Gone are the days where you could get your mate from down the road to come and change out a highbay in your building. In modern times, there is a minefield of rules and regulations under New Zealand Health and Safety Laws that you must not only have knowledge of, but adhere to ensure you are not breaking the law. Let’s go into a bit of depth to give you a starting point before you look at upgrading your lighting.

MEWP’s – Motorised Elevated Work Platforms and Notifiable Works

In a large number of installations, elevated working platforms are required. It's really important that anyone operating these types of machines has proper industry recognised training to do so to ensure that New Zealand Health & Safety laws are adhered to.

When using these platforms, often overlooked is notifiable works. Worksafe require that anyone working at a height above 5 metres is required to fill out a ‘Notifiable Works’ form on there website to let them know what type of works is being undertaken.

EWP Logbooks are found and stay with EWP’s and need to be filled in everyday before they are used. Logbooks are an important part of traceability of the equipment to ensure its maintained properly and safely and we very frequently see that operators can be a but too relaxed on this point. Its also useful to know that Worksafe inspectors look to ensure that the operator instructions, pre-start checks, a current certificate of inspection are on hand and ready to audit so its best to make sure that you have all of those documents on hand and onsite at all times.

Registered and Licenced Electrical Contractors

While there are occasions where the installation is simply a ‘plug and play’ type scenario – too often do other electrical scenarios arise during the course of an upgrade. For the sake of safety and to ensure that your insurance policies are not compromised - a fully qualified electrical contractor should always be used. Electrical contractors are legally required to ensure that their work is completed to a safe and appropriate standard that is not going to cause any harm and they have to sign off on the works they undertake.

Products Off The Internet

We have seen a number of occasions where our clients have previously imported lighting products from overseas suppliers. Unbeknown to many, doing this can void your insurance policy and potentially create a hazard for the workplace. In New Zealand, we have safety standards that legally require a series of safety characteristics to be present in lighting products and often this compliance does not exist in imported fittings. Too often, we hear from electrical contractors that are asked to install imported light fittings that the building owner or occupier has purchased. In most cases, they refuse to do so as it puts there practicing licence at risk and at that point, any savings you may have made go out the window. Frankly speaking, importing light fittings can really be a false economy as the quality of many of these imported products can be highly questionable and if they are not purchased through a New Zealand based supply chain – its very hard to get support if something does go wrong.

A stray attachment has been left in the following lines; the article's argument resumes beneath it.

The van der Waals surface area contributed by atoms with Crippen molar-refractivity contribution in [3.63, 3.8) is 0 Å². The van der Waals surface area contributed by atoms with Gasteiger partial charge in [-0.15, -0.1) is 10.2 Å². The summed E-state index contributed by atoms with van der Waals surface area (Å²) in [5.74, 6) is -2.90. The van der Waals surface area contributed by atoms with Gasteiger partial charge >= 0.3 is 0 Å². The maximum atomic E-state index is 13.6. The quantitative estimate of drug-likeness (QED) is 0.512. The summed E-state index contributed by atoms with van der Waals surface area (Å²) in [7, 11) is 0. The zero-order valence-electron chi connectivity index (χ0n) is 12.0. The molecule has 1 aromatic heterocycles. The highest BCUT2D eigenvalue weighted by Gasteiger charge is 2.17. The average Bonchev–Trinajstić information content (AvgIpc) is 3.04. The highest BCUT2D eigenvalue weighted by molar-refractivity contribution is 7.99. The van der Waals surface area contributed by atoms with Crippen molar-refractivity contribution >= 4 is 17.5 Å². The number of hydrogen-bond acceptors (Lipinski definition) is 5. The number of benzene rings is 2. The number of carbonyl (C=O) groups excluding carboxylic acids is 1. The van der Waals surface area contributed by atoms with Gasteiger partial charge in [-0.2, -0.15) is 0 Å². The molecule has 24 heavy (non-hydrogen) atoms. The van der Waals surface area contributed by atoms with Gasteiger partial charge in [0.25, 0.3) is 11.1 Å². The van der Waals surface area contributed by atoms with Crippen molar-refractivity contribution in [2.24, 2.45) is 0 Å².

Other paperwork

  • Its best practice to have a health and safety system in place before anyone undertakes work on your building site. There are a number of documents that we suggest that you have as part of that system including, but not limited to;
  • Pre-start safety check document that is filled out by every party that is on the installation project;
  • A Hazard Risk Register –  To identify and ensure all parties are aware of any potential hazards on the site;
  • TA (Task analysis) – A risk matrix register to demonstrate competency in mitigating risks on the job site;
  • Electrical safety checklist for construction sites – a form provided by Worksafe for the qualified electrical contractor to fill in before undertaking any electrical work on a the job site.

Tips and tricks

  • We recommend that you create a folder with all the documents needed and make sure you leave it on the job site while the job is being undertaken.
  • Health and safety can seem burdensome at times but its better to be safe and have good practices in place to void and potential risk to peoples safety or large fines from Worksafe.
  • Jump on the Worksafe website. It has a lot of useful information on how to ensure safety and its often written in plain English Which makes life easier.

Legal notice: The information, opinions and suggestions in this post do not constitute legal advice and should not be relied upon. We suggest that you seek advice from a legal or health and safety professional before undertaking any work.

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